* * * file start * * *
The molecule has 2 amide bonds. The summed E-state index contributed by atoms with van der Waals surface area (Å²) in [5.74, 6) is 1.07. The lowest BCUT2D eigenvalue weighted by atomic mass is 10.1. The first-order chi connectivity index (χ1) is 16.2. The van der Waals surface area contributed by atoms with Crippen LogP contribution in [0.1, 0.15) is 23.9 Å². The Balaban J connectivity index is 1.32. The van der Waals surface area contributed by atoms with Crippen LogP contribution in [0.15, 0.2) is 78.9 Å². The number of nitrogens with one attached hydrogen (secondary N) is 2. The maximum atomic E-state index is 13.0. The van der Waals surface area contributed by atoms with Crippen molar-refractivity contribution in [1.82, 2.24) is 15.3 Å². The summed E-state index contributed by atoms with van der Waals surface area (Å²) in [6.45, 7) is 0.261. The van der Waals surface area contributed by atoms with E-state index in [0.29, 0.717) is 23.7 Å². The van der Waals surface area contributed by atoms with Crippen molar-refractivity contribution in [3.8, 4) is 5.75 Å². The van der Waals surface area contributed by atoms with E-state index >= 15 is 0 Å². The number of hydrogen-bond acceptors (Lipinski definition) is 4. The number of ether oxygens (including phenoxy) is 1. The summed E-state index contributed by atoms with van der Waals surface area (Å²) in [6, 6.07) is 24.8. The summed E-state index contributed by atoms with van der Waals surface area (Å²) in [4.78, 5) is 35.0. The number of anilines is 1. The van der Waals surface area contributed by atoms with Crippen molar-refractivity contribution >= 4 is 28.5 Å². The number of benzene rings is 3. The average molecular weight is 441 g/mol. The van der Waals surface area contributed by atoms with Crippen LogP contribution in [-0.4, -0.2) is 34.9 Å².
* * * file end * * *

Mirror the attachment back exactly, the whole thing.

The molecule has 2 amide bonds. The summed E-state index contributed by atoms with van der Waals surface area (Å²) in [5.74, 6) is 1.07. The lowest BCUT2D eigenvalue weighted by atomic mass is 10.1. The first-order chi connectivity index (χ1) is 16.2. The van der Waals surface area contributed by atoms with Crippen LogP contribution in [0.1, 0.15) is 23.9 Å². The Balaban J connectivity index is 1.32. The van der Waals surface area contributed by atoms with Crippen LogP contribution in [0.15, 0.2) is 78.9 Å². The number of nitrogens with one attached hydrogen (secondary N) is 2. The maximum atomic E-state index is 13.0. The van der Waals surface area contributed by atoms with Crippen molar-refractivity contribution in [1.82, 2.24) is 15.3 Å². The summed E-state index contributed by atoms with van der Waals surface area (Å²) in [6.45, 7) is 0.261. The van der Waals surface area contributed by atoms with E-state index in [0.29, 0.717) is 23.7 Å². The van der Waals surface area contributed by atoms with Crippen molar-refractivity contribution in [3.8, 4) is 5.75 Å². The van der Waals surface area contributed by atoms with E-state index >= 15 is 0 Å². The number of hydrogen-bond acceptors (Lipinski definition) is 4. The number of ether oxygens (including phenoxy) is 1. The summed E-state index contributed by atoms with van der Waals surface area (Å²) in [6, 6.07) is 24.8. The summed E-state index contributed by atoms with van der Waals surface area (Å²) in [4.78, 5) is 35.0. The number of anilines is 1. The van der Waals surface area contributed by atoms with Crippen molar-refractivity contribution >= 4 is 28.5 Å². The number of benzene rings is 3. The average molecular weight is 441 g/mol. The van der Waals surface area contributed by atoms with Crippen LogP contribution in [-0.4, -0.2) is 34.9 Å².